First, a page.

A prominent psychiatrist who called President Trump and his loyalists mentally ill failed to get her job back after Yale University parted ways with Dr. Bandy Lee two years ago, a judge ruled.
A federal judge in Connecticut dismissed a wrongful termination lawsuit that charged the Ivy League school with violating the woman’s free speech and professional obligations when she was not reappointed to her role with the school, the Harford Courant reported.
Lee, who was in an unpaid position, was with the school for 17 years before she was tossed aside. She argued in legal papers she had a “duty to warn” people about the “contagion” of Trump’s mental state, according to the Courant.
The prestigious university had questions about her judgment and ability to teach after she started making medical proclamations about Trump and others close to him, the newspaper reported.
Her statements go against the American Psychiatric Association rule that prohibits professional opinions of public figures who were not examined, her own lawsuit stated.
Lee insisted that didn’t apply to her because she isn’t a member of the organization and the rule is meant to prevent members from issuing grave public warnings.
“Trump’s presidency represented an emergency which not only allowed, but required, psychiatrists in the United States to sound the alarms,” Lee’s legal team said of her “professional responsibility to protect society.”
“Trump’s mental health was affecting the mental health” of everyone in the US, “placing the country at grave risk” and “undermining democracy itself,” according to the lawsuit of Lee, who also edited the 2017 book “The Dangerous Case of Donald Trump: 27 Psychiatrists and Mental Health Experts Assess a President.”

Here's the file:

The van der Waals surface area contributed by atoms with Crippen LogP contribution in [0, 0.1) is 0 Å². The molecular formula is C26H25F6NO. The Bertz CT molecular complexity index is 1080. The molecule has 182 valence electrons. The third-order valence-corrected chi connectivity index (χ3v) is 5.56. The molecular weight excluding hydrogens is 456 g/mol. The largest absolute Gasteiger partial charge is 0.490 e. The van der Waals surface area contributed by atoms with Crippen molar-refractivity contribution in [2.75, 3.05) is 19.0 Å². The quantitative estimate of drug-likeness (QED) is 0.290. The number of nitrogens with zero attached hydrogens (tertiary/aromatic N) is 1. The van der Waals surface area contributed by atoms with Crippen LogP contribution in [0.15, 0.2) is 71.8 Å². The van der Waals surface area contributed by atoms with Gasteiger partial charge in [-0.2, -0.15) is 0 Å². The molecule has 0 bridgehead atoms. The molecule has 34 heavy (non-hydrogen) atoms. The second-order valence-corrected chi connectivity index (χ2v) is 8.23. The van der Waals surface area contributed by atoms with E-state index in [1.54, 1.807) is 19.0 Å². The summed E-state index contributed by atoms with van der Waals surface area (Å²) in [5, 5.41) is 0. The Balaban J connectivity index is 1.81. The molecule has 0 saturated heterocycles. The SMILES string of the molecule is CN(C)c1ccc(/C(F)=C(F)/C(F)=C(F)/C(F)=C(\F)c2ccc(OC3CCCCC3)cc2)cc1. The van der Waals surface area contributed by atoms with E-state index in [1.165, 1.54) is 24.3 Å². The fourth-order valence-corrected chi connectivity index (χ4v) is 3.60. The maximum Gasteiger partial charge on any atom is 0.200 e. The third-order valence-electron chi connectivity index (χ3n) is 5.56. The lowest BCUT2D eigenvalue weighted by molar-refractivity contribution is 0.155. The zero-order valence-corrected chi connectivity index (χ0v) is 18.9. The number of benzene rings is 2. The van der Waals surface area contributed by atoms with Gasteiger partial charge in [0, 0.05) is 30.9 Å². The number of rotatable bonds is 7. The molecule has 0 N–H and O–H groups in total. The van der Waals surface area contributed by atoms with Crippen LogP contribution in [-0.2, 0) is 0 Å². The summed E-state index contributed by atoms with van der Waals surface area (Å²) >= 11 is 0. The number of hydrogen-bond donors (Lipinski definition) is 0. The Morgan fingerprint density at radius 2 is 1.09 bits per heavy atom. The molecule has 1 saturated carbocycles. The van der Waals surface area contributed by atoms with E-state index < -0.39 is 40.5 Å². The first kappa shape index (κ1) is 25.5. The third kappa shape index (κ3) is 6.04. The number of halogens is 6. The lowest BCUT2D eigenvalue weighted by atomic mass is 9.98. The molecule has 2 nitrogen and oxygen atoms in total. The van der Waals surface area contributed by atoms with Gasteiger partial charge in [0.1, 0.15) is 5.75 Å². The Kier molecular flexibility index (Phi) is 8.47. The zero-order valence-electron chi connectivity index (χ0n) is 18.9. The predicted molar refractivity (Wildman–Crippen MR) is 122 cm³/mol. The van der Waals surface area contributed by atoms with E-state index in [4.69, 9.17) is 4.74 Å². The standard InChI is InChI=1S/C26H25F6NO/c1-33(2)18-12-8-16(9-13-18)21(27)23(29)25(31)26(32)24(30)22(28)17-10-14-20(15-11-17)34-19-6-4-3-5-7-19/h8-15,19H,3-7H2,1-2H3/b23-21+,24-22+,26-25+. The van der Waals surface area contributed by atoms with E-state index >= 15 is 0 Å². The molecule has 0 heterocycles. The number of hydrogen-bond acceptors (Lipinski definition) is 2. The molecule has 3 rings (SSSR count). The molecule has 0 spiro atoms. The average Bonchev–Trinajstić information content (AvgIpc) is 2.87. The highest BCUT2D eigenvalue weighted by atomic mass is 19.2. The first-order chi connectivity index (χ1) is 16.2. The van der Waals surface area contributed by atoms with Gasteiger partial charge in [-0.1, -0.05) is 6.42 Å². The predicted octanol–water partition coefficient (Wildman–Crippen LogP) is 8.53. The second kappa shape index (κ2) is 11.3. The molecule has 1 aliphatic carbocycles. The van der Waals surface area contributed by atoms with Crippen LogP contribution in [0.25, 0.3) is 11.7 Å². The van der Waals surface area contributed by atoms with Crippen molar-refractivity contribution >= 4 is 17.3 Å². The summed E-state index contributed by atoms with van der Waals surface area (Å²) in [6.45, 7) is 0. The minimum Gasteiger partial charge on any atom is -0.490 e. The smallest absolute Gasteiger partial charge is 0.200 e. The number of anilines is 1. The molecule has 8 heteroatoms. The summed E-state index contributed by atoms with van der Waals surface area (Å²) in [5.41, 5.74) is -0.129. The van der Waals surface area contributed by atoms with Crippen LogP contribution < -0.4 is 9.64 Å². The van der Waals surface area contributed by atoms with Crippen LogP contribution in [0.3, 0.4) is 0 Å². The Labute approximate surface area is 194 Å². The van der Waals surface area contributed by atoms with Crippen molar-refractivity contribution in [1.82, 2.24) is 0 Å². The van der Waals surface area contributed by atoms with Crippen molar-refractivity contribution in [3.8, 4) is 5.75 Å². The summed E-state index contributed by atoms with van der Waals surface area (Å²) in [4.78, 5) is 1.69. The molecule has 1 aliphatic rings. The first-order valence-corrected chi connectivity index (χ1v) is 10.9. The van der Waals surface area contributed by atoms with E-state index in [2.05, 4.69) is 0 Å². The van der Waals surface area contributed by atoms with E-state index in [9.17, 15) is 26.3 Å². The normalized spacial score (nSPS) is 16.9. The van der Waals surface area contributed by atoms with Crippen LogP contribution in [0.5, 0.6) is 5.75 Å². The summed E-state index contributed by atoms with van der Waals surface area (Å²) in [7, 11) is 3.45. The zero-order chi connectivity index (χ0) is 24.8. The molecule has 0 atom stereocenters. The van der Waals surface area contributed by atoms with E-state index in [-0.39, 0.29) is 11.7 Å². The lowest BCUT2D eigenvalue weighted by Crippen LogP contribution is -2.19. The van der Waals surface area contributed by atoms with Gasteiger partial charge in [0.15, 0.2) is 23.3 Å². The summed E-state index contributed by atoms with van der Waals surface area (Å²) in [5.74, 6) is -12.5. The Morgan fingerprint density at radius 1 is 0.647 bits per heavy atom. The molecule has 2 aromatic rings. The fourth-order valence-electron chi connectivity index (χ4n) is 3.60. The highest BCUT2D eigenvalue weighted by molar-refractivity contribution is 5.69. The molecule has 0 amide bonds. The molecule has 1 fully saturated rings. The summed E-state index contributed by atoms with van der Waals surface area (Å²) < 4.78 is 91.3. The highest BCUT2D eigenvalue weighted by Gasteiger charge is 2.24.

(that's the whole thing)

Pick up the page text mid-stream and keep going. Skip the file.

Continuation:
Lee’s troubles began around the time one of Yale’s famous graduates, Alan Dershowitz, complained about her after she made an apparent long-distance evaluation of the Harvard professor.
“I think her own words prove that she acted unprofessionally, in violation of academic standards and in violation of the rules of psychiatry,” Dershowitz told the New Haven Register last year.
“I also think that it is unethical to falsely diagnose somebody whom she hasn’t met for political and ideological reasons.”
Yale department head Dr. John Krystal warned in a letter to Lee after the complaint from Dershowitz: “The recklessness of your comments creates the appearance that they are self-serving in relation to your personal political beliefs and other possible personal aspirations,” her lawsuit stated.
The reason the school said she was eventually let go was due to lack of a formal teaching role, the New Haven Register reported.
Lee, in a statement to the newspaper this week, said she wasn’t surprised by the outcome, but would keep fighting, “since my reason for launching the lawsuit in the first place was for the public good.”
US District Judge Sarah Merriam rejected Lee’s arguments because there was no guarantee that Yale would reappoint her regardless of her qualifications, the New Haven Register reported.
While Lee wasn’t paid, she claimed the Yale gig was worth potentially tens of thousands of dollars in perks and exposure that allowed her to consult globally, the Courant reported.